Fly Fishing with Lee Powers in Delaware
So Fly: Fooling fish with feather and fur
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As a boy, Lee Powers made his first flies by cutting bristles off a broom and occasionally clipping hair from the family cat. Today, his set-up in the family room of his Wilmington home takes up an entire table. He also owns equipment that goes with him on most fishing trips. Five years ago, in a quid pro quo on the banks of the Madison River in Montana, Powers traded a couple of dozen freshly tied flies for a skinned pheasant that a fellow fisherman had with him. Now, Powers plucks feathers from the bird to fashion some of his flies.
Whether he ties flies or not, every good fly fisherman must have at least a nodding acquaintance with entomology—the study of insects. This knowledge helps the angler “match the hatch”—select a pattern from his fly box that matches the insects present on the water he is fishing and which, hopefully, the fish are feeding on. This is one of the most satisfying aspects of the sport. “It’s like putting a puzzle together,” says O’Neill.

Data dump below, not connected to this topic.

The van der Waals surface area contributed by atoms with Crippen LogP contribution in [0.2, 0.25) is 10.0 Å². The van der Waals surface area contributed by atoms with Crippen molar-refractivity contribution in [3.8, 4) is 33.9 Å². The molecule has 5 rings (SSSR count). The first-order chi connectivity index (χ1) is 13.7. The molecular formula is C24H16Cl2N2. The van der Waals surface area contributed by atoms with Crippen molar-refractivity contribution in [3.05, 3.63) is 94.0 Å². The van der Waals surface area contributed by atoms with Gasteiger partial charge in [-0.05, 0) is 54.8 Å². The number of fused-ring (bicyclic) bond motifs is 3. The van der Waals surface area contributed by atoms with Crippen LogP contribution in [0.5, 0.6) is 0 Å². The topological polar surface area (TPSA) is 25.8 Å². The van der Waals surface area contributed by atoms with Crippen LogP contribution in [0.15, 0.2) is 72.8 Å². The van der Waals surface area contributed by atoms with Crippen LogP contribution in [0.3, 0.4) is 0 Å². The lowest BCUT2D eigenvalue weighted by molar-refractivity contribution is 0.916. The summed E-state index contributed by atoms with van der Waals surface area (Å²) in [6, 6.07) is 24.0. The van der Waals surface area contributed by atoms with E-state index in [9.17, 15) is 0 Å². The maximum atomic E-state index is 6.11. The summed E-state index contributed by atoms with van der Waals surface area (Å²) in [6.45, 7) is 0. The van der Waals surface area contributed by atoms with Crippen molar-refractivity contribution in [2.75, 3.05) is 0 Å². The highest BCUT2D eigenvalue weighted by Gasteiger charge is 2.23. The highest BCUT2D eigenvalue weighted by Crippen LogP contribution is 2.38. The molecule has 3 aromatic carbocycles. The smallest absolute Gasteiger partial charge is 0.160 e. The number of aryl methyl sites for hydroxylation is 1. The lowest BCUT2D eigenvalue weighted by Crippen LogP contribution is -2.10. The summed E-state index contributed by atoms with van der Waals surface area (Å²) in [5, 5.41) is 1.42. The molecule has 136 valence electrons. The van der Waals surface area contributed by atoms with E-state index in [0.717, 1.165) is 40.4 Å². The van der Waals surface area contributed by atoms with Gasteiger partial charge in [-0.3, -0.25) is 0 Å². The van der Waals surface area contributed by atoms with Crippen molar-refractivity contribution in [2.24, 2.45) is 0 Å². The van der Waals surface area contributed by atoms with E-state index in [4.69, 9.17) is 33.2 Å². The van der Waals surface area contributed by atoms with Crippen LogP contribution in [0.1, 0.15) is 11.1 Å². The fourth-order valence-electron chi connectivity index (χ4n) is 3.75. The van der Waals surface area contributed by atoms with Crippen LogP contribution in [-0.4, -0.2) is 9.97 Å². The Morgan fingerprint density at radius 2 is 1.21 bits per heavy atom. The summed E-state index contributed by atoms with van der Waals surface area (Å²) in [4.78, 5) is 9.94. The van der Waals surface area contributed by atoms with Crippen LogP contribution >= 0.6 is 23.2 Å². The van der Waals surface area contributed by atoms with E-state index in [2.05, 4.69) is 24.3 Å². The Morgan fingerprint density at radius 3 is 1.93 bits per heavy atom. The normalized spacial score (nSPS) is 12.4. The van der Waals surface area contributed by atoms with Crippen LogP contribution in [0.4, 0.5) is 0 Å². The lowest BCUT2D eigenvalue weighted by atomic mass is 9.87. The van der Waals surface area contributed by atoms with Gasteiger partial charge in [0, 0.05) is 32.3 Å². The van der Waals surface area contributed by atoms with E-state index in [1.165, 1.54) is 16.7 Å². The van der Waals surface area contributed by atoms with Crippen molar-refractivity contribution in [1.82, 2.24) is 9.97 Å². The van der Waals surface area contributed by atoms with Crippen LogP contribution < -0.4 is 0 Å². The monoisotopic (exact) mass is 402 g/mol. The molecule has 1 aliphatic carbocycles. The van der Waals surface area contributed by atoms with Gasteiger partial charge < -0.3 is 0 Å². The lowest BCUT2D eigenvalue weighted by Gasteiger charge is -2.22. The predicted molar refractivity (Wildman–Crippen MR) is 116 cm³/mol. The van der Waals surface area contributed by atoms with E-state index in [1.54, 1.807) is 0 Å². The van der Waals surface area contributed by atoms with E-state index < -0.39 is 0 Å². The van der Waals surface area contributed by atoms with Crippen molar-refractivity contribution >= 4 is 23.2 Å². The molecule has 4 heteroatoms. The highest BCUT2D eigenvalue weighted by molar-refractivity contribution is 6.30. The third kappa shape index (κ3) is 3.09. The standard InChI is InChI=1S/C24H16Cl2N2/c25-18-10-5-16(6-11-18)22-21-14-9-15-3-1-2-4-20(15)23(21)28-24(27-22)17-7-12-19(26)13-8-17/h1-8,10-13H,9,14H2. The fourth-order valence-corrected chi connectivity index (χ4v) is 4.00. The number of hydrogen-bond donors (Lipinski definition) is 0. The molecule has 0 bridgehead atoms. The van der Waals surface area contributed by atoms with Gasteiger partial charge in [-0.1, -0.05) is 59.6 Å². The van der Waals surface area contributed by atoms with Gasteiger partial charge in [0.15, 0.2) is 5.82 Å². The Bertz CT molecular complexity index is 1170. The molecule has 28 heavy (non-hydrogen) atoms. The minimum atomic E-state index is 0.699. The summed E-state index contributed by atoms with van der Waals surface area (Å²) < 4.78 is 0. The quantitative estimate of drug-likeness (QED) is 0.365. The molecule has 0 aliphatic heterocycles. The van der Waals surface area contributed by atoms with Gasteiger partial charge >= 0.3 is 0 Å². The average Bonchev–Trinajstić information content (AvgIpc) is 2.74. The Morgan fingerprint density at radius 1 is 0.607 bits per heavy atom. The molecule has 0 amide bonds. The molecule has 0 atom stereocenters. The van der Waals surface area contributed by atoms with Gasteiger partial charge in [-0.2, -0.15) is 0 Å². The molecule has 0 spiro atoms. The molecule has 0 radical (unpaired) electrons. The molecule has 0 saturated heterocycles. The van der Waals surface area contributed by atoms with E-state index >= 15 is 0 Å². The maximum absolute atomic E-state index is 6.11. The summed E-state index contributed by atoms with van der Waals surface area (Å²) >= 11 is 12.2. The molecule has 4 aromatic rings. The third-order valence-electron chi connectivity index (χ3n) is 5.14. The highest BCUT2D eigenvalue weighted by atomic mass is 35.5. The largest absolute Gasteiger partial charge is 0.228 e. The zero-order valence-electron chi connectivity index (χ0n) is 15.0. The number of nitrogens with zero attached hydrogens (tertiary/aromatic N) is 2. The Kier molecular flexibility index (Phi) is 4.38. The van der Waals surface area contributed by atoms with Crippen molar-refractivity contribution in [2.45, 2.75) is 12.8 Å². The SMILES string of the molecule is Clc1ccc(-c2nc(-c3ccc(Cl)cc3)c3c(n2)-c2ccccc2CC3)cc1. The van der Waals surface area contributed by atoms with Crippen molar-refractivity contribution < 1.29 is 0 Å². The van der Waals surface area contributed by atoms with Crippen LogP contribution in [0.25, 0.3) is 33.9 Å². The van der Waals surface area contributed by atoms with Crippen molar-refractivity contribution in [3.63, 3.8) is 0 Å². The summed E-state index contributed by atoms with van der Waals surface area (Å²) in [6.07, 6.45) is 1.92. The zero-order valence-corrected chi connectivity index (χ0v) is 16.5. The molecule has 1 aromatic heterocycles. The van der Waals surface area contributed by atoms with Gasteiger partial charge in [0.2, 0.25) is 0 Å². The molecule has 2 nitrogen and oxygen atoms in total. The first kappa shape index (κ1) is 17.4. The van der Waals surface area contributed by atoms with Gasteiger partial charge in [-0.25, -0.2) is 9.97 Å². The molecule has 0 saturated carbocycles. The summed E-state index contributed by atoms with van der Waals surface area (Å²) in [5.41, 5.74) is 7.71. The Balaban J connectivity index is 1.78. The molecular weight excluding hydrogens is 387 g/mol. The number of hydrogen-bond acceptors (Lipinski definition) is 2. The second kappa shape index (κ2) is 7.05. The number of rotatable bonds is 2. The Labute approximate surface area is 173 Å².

In addition to entomology, the sport requires a basic understanding of several other sciences, according to Dave Panichelle, whom Kahn calls one of the best anglers in the state. Says Panichelle, who has been casting flies for nearly 50 years, “You should know about ichthyology—the study of fish—as well as limnology and hydrology [sciences related to water and its movement and quality].”
Unlike most experts, however, Panichelle doesn’t carry dozens of flies with him on the stream, and he is no longer “a match-the-hatcher.”
“I was, for many years, because all the books told me I should be,” he says. “But for the past 20 years, I’ve limited myself to six flies, and I rarely fish dry flies anymore. My theory is, if you like fishing dry flies, fish dry flies. If you like catching fish, fish a nymph [a wet fly].”
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